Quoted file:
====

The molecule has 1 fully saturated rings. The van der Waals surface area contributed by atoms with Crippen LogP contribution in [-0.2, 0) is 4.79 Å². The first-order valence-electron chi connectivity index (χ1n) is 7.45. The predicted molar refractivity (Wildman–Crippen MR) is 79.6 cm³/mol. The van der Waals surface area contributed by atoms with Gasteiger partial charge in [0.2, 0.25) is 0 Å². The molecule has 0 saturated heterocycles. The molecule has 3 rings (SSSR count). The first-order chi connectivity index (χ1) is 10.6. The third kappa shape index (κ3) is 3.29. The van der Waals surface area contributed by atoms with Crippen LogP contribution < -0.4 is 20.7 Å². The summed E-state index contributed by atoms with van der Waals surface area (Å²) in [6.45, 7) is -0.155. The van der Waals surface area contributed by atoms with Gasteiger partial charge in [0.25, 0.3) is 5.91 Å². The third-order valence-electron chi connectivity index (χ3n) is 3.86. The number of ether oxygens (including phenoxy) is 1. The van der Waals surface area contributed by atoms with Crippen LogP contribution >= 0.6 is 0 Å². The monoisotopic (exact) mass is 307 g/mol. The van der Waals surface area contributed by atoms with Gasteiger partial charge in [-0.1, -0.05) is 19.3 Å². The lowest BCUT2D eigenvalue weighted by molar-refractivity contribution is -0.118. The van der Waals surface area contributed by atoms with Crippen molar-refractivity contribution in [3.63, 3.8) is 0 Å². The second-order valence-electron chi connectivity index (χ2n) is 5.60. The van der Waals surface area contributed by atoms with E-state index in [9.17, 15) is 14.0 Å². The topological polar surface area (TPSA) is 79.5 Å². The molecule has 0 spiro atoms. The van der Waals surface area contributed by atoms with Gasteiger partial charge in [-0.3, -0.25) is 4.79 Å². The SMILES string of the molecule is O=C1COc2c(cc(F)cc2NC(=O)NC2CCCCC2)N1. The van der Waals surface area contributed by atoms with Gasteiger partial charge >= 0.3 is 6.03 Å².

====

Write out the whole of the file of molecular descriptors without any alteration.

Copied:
The molecule has 1 fully saturated rings. The van der Waals surface area contributed by atoms with Crippen LogP contribution in [-0.2, 0) is 4.79 Å². The first-order valence-electron chi connectivity index (χ1n) is 7.45. The predicted molar refractivity (Wildman–Crippen MR) is 79.6 cm³/mol. The van der Waals surface area contributed by atoms with Gasteiger partial charge in [0.2, 0.25) is 0 Å². The molecule has 0 saturated heterocycles. The molecule has 3 rings (SSSR count). The first-order chi connectivity index (χ1) is 10.6. The third kappa shape index (κ3) is 3.29. The van der Waals surface area contributed by atoms with Crippen LogP contribution < -0.4 is 20.7 Å². The summed E-state index contributed by atoms with van der Waals surface area (Å²) in [6.45, 7) is -0.155. The van der Waals surface area contributed by atoms with Gasteiger partial charge in [0.25, 0.3) is 5.91 Å². The third-order valence-electron chi connectivity index (χ3n) is 3.86. The number of ether oxygens (including phenoxy) is 1. The van der Waals surface area contributed by atoms with Crippen LogP contribution >= 0.6 is 0 Å². The monoisotopic (exact) mass is 307 g/mol. The van der Waals surface area contributed by atoms with Gasteiger partial charge in [-0.1, -0.05) is 19.3 Å². The lowest BCUT2D eigenvalue weighted by molar-refractivity contribution is -0.118. The van der Waals surface area contributed by atoms with Crippen molar-refractivity contribution in [3.63, 3.8) is 0 Å². The second-order valence-electron chi connectivity index (χ2n) is 5.60. The van der Waals surface area contributed by atoms with E-state index in [9.17, 15) is 14.0 Å². The topological polar surface area (TPSA) is 79.5 Å². The molecule has 0 spiro atoms. The van der Waals surface area contributed by atoms with Gasteiger partial charge in [-0.3, -0.25) is 4.79 Å². The SMILES string of the molecule is O=C1COc2c(cc(F)cc2NC(=O)NC2CCCCC2)N1. The van der Waals surface area contributed by atoms with Gasteiger partial charge >= 0.3 is 6.03 Å².